7. Hi Arun how nice to hear from you. You were missed at my PhD graduation but that only means we get to celebrate it again at some date! Your travels are indeed interesting and it’s great that you are keeping a blog.

    Happiness is a wonderful thing that we all seek. It is a basic human aspiration. Now what makes us happy I feel is never quite contemplated by most of us. I think that when we strip all the layers that individuals, countries and cultures place on the meaning of happiness, it comes down to our sense of interconnectedness,; our individual selves feeling and experiencing being part of a community of sentient beings rather than a holding onto personal things.

    For me personally, happiness is not a sense of euphoria ; of ecstatic bliss. It is more the knowledge that I am at peace with whatever comes my way and I don’t get thrown off the rails by life events either into euphoria nor into wild panic. There is a sense of equilibrium and a sense that there is a lot of learning and a getting of wisdom.

    The joys and wonder of international travel is that it connects us with others who are living life on the same planet in unique representations of lifestyle and happiness. I often feel so grounded and humbled when I visit other countries and experience different ways of being. I often have to remind myself that the lens I use to make sense of my experiences in my travels is based on a western capitalist model. As you so rightly point out in the west we are slaves to consumerism. How often do you hear the phrase ” it will be good when” or ” I will be happy when”. The mindful present moment is often lost as we live with such future orientation. Whether it is the latest trend in jeans, suits, bathroom design, lounges etc we must have it. It is our test that we have made it. Our status is in tact. In the end we all become individually the same as all our bathrooms have that beige and white combination, or we all wear the latest trend in designer jeans.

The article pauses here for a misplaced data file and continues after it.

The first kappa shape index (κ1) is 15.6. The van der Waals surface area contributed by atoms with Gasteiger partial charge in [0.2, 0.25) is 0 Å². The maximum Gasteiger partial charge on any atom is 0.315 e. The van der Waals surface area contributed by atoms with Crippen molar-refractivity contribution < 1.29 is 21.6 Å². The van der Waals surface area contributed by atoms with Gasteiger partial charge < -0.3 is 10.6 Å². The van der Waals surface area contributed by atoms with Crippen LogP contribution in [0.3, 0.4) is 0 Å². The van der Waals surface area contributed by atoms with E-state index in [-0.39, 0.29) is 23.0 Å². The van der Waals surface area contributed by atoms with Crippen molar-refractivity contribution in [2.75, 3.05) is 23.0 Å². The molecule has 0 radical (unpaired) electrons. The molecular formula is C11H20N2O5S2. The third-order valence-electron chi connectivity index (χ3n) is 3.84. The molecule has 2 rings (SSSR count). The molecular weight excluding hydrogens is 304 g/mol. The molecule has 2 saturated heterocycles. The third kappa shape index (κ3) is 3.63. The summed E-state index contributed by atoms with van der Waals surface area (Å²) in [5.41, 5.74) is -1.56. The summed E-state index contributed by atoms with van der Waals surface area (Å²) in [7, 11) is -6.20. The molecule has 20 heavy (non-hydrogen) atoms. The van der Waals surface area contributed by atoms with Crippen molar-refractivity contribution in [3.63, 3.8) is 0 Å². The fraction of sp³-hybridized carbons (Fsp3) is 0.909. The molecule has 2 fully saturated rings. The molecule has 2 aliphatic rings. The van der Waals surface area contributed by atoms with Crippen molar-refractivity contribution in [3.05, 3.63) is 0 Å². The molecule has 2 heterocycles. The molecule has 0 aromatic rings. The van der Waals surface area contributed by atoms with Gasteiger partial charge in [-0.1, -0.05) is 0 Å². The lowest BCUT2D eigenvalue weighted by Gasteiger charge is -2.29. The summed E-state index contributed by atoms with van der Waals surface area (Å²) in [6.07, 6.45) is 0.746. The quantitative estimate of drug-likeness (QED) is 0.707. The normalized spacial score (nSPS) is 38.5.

On our recent 3 month stay in Spain I was once again humbled by the Spanish way of life. There is the splendour and grandeur of its history and culture of music, dance and food and incredible architecture. This is juxtaposed by the day to day furniture of the average Spanish household. Most people live with the same furniture they have had all their lives. It is timeless, simple and familiar.

    When I returned to Australia people asked me how the poor Spanish economy affected my holiday. Well it sure did! It was inspirational. People looked after each other. I never felt safer and more cared for. I was simply amazed by the kindness of people towards each other.

    I constantly see this in many ways in many places. In Sri Lanka, I am so humbled by the simple similes of the people. Children make their own fun from making their own toys, often out of boxes and they get hours of entertainment from this. When there is a public holiday in Sri Lanka you don’t see the endless pilgrimage to the bottle shop and supermarkets to stock up on alcohol and food that we see in OZ. People in Sri Lanka take the time to congregate and enjoy just being.